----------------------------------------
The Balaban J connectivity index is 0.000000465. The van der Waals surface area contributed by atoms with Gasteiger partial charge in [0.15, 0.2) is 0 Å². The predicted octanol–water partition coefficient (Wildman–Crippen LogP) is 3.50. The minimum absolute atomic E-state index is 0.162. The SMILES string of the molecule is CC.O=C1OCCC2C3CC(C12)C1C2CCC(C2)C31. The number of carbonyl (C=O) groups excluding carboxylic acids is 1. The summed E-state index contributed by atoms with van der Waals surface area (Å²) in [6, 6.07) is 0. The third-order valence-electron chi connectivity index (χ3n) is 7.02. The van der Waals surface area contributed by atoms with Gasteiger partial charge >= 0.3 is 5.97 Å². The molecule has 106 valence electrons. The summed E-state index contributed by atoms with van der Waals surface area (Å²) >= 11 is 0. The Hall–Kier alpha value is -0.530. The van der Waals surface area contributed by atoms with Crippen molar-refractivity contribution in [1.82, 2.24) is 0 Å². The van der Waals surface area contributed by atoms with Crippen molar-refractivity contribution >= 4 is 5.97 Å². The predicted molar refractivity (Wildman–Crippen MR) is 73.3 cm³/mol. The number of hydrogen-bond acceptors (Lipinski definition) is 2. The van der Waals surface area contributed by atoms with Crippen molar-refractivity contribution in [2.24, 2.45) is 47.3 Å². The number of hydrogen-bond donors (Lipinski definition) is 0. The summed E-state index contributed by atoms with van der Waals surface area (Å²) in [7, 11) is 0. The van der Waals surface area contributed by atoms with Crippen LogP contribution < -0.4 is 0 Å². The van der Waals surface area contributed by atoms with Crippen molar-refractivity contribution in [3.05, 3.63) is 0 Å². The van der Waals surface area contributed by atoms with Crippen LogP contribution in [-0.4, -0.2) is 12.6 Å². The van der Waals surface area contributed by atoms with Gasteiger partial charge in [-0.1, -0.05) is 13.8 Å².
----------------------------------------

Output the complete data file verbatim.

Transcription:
The Balaban J connectivity index is 0.000000465. The van der Waals surface area contributed by atoms with Gasteiger partial charge in [0.15, 0.2) is 0 Å². The predicted octanol–water partition coefficient (Wildman–Crippen LogP) is 3.50. The minimum absolute atomic E-state index is 0.162. The SMILES string of the molecule is CC.O=C1OCCC2C3CC(C12)C1C2CCC(C2)C31. The number of carbonyl (C=O) groups excluding carboxylic acids is 1. The summed E-state index contributed by atoms with van der Waals surface area (Å²) in [6, 6.07) is 0. The third-order valence-electron chi connectivity index (χ3n) is 7.02. The van der Waals surface area contributed by atoms with Gasteiger partial charge >= 0.3 is 5.97 Å². The molecule has 106 valence electrons. The summed E-state index contributed by atoms with van der Waals surface area (Å²) >= 11 is 0. The Hall–Kier alpha value is -0.530. The van der Waals surface area contributed by atoms with Crippen molar-refractivity contribution in [1.82, 2.24) is 0 Å². The van der Waals surface area contributed by atoms with Crippen molar-refractivity contribution >= 4 is 5.97 Å². The predicted molar refractivity (Wildman–Crippen MR) is 73.3 cm³/mol. The number of hydrogen-bond acceptors (Lipinski definition) is 2. The van der Waals surface area contributed by atoms with Crippen molar-refractivity contribution in [2.24, 2.45) is 47.3 Å². The number of hydrogen-bond donors (Lipinski definition) is 0. The summed E-state index contributed by atoms with van der Waals surface area (Å²) in [7, 11) is 0. The van der Waals surface area contributed by atoms with Crippen LogP contribution < -0.4 is 0 Å². The van der Waals surface area contributed by atoms with Crippen molar-refractivity contribution in [3.05, 3.63) is 0 Å². The van der Waals surface area contributed by atoms with Crippen LogP contribution in [-0.4, -0.2) is 12.6 Å². The van der Waals surface area contributed by atoms with Gasteiger partial charge in [-0.1, -0.05) is 13.8 Å².